5208.0 Behavioral Innovations that Nudge Students to Eat Healthier Lunches

Wednesday, October 31, 2012: 12:30 PM - 2:00 PM
Research presented in this session will highlight specific applications of behavioral science principles designed to nudge children to take and eat healthier lunches at school. These applications are making fruits and vegetables more accessible, framing options in order to encourage healthy choices, pre-ordering lunches through text messages, and using environmental cues such as making fruit more visible and attractive, creating visually stimulating signs for food options, and introducing a convenience line that serves only healthier options. Given the very recent regulations just announced by the USDA, this area of research is very important since it identifies ways to improve children’s lunch-time selection and eating decisions while preserving choice.
Session Objectives: 1. Explain how certain principles in the behavioral sciences can be applied to improve the healthy attributes of foods children take and eat during lunch at school 2. Identify low-cost or no-cost changes that can be applied to virtually any school lunchroom and that encourage selection and consumption of healthier lunches 3. List different evaluation techniques to assess the impact of the applied methods.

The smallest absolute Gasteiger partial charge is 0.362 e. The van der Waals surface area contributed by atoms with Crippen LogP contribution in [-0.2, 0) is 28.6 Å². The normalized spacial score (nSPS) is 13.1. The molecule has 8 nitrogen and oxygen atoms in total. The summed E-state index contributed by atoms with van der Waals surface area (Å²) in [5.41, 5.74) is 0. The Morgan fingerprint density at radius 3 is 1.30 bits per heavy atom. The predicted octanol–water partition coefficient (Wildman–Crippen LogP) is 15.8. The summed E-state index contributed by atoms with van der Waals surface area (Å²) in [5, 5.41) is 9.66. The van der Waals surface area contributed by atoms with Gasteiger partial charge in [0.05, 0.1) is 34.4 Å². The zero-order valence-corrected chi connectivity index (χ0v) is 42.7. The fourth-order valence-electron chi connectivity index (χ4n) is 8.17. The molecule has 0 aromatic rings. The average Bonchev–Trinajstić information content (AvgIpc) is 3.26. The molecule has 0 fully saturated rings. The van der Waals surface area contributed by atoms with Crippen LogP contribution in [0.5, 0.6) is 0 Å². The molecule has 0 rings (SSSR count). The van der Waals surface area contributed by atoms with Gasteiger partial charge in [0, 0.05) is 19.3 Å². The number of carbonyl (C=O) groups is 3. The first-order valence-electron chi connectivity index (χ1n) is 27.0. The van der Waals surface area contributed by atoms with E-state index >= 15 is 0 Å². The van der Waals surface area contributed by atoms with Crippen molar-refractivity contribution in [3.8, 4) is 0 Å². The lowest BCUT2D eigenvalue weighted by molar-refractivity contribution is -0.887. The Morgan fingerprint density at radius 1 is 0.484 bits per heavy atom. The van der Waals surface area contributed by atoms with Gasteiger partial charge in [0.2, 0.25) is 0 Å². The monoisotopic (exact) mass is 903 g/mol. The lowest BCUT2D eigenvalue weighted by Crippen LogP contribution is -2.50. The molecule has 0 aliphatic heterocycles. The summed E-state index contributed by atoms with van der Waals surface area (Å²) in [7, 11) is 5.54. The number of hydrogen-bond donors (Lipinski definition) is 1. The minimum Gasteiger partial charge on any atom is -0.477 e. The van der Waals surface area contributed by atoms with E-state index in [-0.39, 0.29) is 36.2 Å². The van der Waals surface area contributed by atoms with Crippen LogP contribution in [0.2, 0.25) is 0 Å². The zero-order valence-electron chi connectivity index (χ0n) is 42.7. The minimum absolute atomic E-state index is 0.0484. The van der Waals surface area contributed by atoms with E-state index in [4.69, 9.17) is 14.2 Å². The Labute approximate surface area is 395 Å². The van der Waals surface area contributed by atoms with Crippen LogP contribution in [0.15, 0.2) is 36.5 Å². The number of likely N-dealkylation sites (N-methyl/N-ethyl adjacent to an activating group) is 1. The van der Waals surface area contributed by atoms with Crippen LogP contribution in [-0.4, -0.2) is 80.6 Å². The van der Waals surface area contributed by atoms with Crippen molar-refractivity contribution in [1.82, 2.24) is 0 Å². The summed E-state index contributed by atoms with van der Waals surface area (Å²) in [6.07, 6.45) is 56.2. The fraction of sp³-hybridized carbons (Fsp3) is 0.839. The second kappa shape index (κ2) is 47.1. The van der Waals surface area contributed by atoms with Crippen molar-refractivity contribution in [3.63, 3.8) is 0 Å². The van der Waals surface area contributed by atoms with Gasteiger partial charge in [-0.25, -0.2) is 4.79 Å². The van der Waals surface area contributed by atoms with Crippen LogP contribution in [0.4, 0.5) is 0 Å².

April Harris, MPH CHES

Improving student school lunch choices using a web and text based pre-ordering system
Alice Ammerman, DrPH, RD, David Cavallo, MPH, RD and Melissa Cunningham, MS, MPH, RD
Total Lunchroom Makeovers: How Principles of Asymmetric Paternalism can Address New School Lunchroom Guidelines
Andrew Hanks, David Just, Co-Director of the Cornell Center for Behavioral Economics in Child Nutrition Programs and Brian Wansink, Director, Cornell Food and Brand Lab; John S Dyson Chaired Professor, Dyson School of Applied Economics and Management

See individual abstracts for presenting author's disclosure statement and author's information.

Organized by: Public Health Education and Health Promotion
Endorsed by: Food and Nutrition, School Health Education and Services, Community Health Planning and Policy Development

CE Credits: Medical (CME), Health Education (CHES), Nursing (CNE), Public Health (CPH) , Masters Certified Health Education Specialist (MCHES)